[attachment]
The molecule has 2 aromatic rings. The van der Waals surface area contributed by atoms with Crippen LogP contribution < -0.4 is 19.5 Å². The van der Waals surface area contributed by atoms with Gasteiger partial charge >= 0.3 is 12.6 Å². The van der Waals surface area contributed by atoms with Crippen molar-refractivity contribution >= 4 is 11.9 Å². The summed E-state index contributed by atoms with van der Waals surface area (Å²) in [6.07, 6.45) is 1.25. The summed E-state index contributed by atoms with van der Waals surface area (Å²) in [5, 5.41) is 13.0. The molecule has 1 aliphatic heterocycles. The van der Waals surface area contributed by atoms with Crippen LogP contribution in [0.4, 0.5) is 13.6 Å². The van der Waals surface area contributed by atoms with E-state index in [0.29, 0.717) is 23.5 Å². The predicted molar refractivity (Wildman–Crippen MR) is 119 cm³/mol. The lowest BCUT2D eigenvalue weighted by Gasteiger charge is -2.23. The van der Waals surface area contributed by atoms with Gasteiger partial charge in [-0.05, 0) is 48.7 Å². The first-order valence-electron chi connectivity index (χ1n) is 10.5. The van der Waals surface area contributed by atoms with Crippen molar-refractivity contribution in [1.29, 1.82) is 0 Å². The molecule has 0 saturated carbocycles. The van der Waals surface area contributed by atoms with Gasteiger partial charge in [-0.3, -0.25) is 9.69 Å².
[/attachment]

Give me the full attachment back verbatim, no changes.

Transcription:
The molecule has 2 aromatic rings. The van der Waals surface area contributed by atoms with Crippen LogP contribution < -0.4 is 19.5 Å². The van der Waals surface area contributed by atoms with Gasteiger partial charge >= 0.3 is 12.6 Å². The van der Waals surface area contributed by atoms with Crippen molar-refractivity contribution >= 4 is 11.9 Å². The summed E-state index contributed by atoms with van der Waals surface area (Å²) in [6.07, 6.45) is 1.25. The summed E-state index contributed by atoms with van der Waals surface area (Å²) in [5, 5.41) is 13.0. The molecule has 1 aliphatic heterocycles. The van der Waals surface area contributed by atoms with Crippen LogP contribution in [0.4, 0.5) is 13.6 Å². The van der Waals surface area contributed by atoms with E-state index in [0.29, 0.717) is 23.5 Å². The predicted molar refractivity (Wildman–Crippen MR) is 119 cm³/mol. The lowest BCUT2D eigenvalue weighted by Gasteiger charge is -2.23. The van der Waals surface area contributed by atoms with Gasteiger partial charge in [-0.05, 0) is 48.7 Å². The first-order valence-electron chi connectivity index (χ1n) is 10.5. The van der Waals surface area contributed by atoms with Crippen molar-refractivity contribution in [1.29, 1.82) is 0 Å². The molecule has 0 saturated carbocycles. The van der Waals surface area contributed by atoms with Gasteiger partial charge in [-0.3, -0.25) is 9.69 Å².